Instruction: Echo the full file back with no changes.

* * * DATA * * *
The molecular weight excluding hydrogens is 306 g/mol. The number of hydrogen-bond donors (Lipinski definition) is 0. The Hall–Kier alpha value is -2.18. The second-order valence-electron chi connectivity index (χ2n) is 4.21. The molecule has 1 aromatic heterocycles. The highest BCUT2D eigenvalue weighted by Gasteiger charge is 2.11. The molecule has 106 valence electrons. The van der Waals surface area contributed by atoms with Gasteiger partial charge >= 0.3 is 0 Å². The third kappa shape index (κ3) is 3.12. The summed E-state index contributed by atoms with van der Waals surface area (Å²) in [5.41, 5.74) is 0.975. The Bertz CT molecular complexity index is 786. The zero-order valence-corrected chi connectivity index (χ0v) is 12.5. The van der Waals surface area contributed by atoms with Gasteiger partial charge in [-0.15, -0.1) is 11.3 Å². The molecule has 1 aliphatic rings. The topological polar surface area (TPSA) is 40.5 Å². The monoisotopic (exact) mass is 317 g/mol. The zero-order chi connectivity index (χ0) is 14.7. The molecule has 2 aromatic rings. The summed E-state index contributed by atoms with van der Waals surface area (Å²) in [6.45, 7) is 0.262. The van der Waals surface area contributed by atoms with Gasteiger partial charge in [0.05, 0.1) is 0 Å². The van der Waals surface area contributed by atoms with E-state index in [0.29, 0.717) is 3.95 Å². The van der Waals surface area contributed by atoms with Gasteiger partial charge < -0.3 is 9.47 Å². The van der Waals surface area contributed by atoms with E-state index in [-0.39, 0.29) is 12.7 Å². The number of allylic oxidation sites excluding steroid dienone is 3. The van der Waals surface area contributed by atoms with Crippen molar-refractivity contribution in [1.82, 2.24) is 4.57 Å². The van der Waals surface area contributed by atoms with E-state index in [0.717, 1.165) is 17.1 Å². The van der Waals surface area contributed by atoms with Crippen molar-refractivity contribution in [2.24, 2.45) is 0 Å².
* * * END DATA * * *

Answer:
The molecular weight excluding hydrogens is 306 g/mol. The number of hydrogen-bond donors (Lipinski definition) is 0. The Hall–Kier alpha value is -2.18. The second-order valence-electron chi connectivity index (χ2n) is 4.21. The molecule has 1 aromatic heterocycles. The highest BCUT2D eigenvalue weighted by Gasteiger charge is 2.11. The molecule has 106 valence electrons. The van der Waals surface area contributed by atoms with Gasteiger partial charge >= 0.3 is 0 Å². The third kappa shape index (κ3) is 3.12. The summed E-state index contributed by atoms with van der Waals surface area (Å²) in [5.41, 5.74) is 0.975. The Bertz CT molecular complexity index is 786. The zero-order valence-corrected chi connectivity index (χ0v) is 12.5. The van der Waals surface area contributed by atoms with Gasteiger partial charge in [-0.15, -0.1) is 11.3 Å². The molecule has 1 aliphatic rings. The topological polar surface area (TPSA) is 40.5 Å². The monoisotopic (exact) mass is 317 g/mol. The zero-order chi connectivity index (χ0) is 14.7. The molecule has 2 aromatic rings. The summed E-state index contributed by atoms with van der Waals surface area (Å²) in [6.45, 7) is 0.262. The van der Waals surface area contributed by atoms with Gasteiger partial charge in [0.05, 0.1) is 0 Å². The van der Waals surface area contributed by atoms with E-state index in [0.29, 0.717) is 3.95 Å². The van der Waals surface area contributed by atoms with Gasteiger partial charge < -0.3 is 9.47 Å². The van der Waals surface area contributed by atoms with E-state index in [-0.39, 0.29) is 12.7 Å². The number of allylic oxidation sites excluding steroid dienone is 3. The van der Waals surface area contributed by atoms with Crippen molar-refractivity contribution in [1.82, 2.24) is 4.57 Å². The van der Waals surface area contributed by atoms with E-state index in [0.717, 1.165) is 17.1 Å². The van der Waals surface area contributed by atoms with Crippen molar-refractivity contribution in [2.24, 2.45) is 0 Å².